Too Much Shaft Lean At Address

Too Much Shaft Lean At Address: What You Should Know


Excessive shaft lean at address can hinder your swing mechanics and impact your performance. It causes restricted clubhead movement, potential power loss, compromised ball contact, and an inconsistent swing plane and path. The ideal shaft lean varies for different clubs, but a neutral or slightly forward pale is generally best. You must focus on grip, posture, and club setup adjustments to make this correction.

I’ve been playing golf for over a decade, and only recently did I realize that more players feel awkward when they set up in a more neutral position at address. I mean, isn’t that supposed to be the ideal shaft lean? But I get it; some players already feel they have many skinny poles at the address, and it probably gets worse with their more substantial group and longer clubs. If this situation sounds familiar, you’re dealing with an issue of too much shaft lean at the address.

After analyzing my recent games and doing more extensive research into experts’ approaches to shaft lean, I have prepared this article to walk you through the causes of excessive post lean, the problems it can cause, and practical solutions to correct and improve your setup for optimal performance on the golf course.

How many shafts Lean at the address?

When addressing the ball, the position of the shaft plays a crucial role in determining the efficiency and effectiveness of your swing. Excessive shaft lean, where the post leans too far forward at the address, can harm your game. It restricts the movement of the club head, potentially resulting in a loss of power and accuracy.

The ideal shaft lean at address can vary depending on your club. Here are the general guidelines for post-poor addresses:

  • Driver: The ideal shaft lean at address for a driver is neutral or slightly backward. This means that the post should be roughly perpendicular to the ground or leaning slightly away from the target. This promotes a higher launch angle and reduces spin for maximum distance off the tee.
  • Irons: With irons, the ideal shaft lean at address typically varies depending on your specific iron. A slight forward post skinny is often recommended for mid to long irons (e.g., 4-iron to 7-iron). This means the hands are slightly ahead of the club head, which helps to strike the ball with a descending blow and produce clean contact. It helps to create a more penetrating ball flight and maximizes distance and control.

Remember that the amount of shaft lean may vary depending on the specific shot you are trying to hit, such as a full swing or a delicate chip.

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But the bottom line is to maintain a neutral or slightly forward shaft lean. It helps promote consistent ball striking. It allows you to develop a repeatable swing that produces consistent results.

Apart from that, a neutral or slightly forward shaft lean encourages a descending strike on the ball, which helps ensure clean contact and minimizes the chance of hitting the ground before the ball.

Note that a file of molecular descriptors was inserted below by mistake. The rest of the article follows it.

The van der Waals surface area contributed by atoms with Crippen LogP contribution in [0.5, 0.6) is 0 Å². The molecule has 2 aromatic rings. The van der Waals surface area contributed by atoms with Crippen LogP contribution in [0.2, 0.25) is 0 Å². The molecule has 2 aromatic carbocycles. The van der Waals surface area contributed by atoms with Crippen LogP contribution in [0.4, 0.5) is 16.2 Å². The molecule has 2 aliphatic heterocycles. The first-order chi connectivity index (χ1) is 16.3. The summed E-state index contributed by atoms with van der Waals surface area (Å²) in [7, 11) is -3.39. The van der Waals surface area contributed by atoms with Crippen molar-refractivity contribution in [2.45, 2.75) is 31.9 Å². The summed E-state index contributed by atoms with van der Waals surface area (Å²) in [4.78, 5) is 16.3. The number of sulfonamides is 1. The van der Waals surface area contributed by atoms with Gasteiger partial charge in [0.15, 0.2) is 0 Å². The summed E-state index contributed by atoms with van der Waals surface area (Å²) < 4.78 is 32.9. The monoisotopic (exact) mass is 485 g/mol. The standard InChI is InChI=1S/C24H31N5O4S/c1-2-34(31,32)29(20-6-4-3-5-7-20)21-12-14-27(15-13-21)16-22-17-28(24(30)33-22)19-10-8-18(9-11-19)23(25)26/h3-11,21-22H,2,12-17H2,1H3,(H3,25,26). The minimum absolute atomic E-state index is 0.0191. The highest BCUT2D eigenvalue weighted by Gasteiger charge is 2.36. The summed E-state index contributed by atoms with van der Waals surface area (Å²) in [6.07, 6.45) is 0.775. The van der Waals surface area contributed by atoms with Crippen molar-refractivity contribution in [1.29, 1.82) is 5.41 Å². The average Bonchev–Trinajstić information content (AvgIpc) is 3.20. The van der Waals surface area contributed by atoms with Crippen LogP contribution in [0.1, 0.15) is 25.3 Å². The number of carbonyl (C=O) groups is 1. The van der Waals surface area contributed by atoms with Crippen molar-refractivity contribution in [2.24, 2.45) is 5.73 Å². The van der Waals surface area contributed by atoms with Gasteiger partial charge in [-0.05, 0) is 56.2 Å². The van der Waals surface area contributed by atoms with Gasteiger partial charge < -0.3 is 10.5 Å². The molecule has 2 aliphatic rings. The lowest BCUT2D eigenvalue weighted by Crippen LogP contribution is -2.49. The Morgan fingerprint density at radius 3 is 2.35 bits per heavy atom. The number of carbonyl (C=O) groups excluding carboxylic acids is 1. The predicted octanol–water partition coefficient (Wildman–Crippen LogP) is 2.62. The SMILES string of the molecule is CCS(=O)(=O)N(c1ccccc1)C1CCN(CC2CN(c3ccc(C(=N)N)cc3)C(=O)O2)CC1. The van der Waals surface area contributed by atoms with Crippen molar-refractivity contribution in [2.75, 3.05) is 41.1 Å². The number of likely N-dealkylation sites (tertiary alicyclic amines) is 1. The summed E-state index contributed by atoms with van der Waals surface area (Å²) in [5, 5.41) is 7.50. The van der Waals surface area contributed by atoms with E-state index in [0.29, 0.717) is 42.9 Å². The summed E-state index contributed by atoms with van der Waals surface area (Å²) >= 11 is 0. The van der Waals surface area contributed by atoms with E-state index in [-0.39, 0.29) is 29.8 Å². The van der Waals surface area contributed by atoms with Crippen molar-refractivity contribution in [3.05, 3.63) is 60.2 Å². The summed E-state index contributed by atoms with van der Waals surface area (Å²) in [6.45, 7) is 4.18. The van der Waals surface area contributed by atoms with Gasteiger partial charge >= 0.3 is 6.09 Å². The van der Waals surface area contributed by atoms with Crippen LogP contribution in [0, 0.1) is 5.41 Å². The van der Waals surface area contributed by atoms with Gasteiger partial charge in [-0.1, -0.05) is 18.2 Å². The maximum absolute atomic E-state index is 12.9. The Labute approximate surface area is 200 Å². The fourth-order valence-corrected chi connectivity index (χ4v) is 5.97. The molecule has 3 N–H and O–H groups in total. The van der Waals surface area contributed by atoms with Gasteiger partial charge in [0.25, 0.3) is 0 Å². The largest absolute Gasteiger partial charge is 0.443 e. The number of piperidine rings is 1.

A proper shaft lean can influence launch angle, spin rate, and overall ball flight. So when you maintain a neutral or slightly forward beam lean, you can optimize your launch conditions for maximum distance with the driver and proper control with the irons and wedge.

Effects of Excessive Shaft Lean at Address

When you have excessive shaft lean at address, your hands are positioned too far ahead of the ball, resulting in a forward press of the hands. Here’s how this position can affect your game:

1. Restricted clubhead movement and potential loss of power

Too much shaft lean can restrict the clubhead’s freedom of movement during the swing. As a result, you may struggle to generate sufficient clubhead speed and power through impact, potentially losing distance. The restricted clubhead movement can limit your ability to release the club entirely, reducing the energy transfer to the ball.

2. Compromised ball contact and accuracy

Excessive shaft lean at address can also affect the golfer’s ability to strike the ball cleanly and accurately.

With the hands pressed too far forward, the golfer may tend to de-loft the clubface, causing the ball to be struck with a lower launch angle and reduced spin.

This can result in shots that fly lower than desired, making it more challenging to hold the green on approach shots.

The compromised ball contact can lead to inconsistent strikes, resulting in a lack of precision and accuracy.

3. Inconsistent swing plane and path

When the hands are pressed forward excessively, it can cause the club to swing on a steeper plane, leading to an overly steep attack angle on the ball.

This steep swing path can make it challenging to consistently square the clubface at impact, resulting in pulls, slices, or inconsistent ball flight patterns.

The inconsistency in the swing plane and path can make it difficult for a golfer to develop a reliable and repeatable swing.

3 Major Causes of Excessive Shaft Lean at Address

Excessive shaft lean at address refers to a situation in golf where the club shaft leans forward excessively towards the target at the moment of speech. This can have a significant impact on swing mechanics and ball flight.

“More golfers than not have too much shaft lean at address position,” says golf author, professional, and master club builder Rick Musselman. “Leaning the shaft toward the target can actually cause a slice and a low trajectory.”

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Here are three major causes of excessive shaft lean:

1. Grip-related factors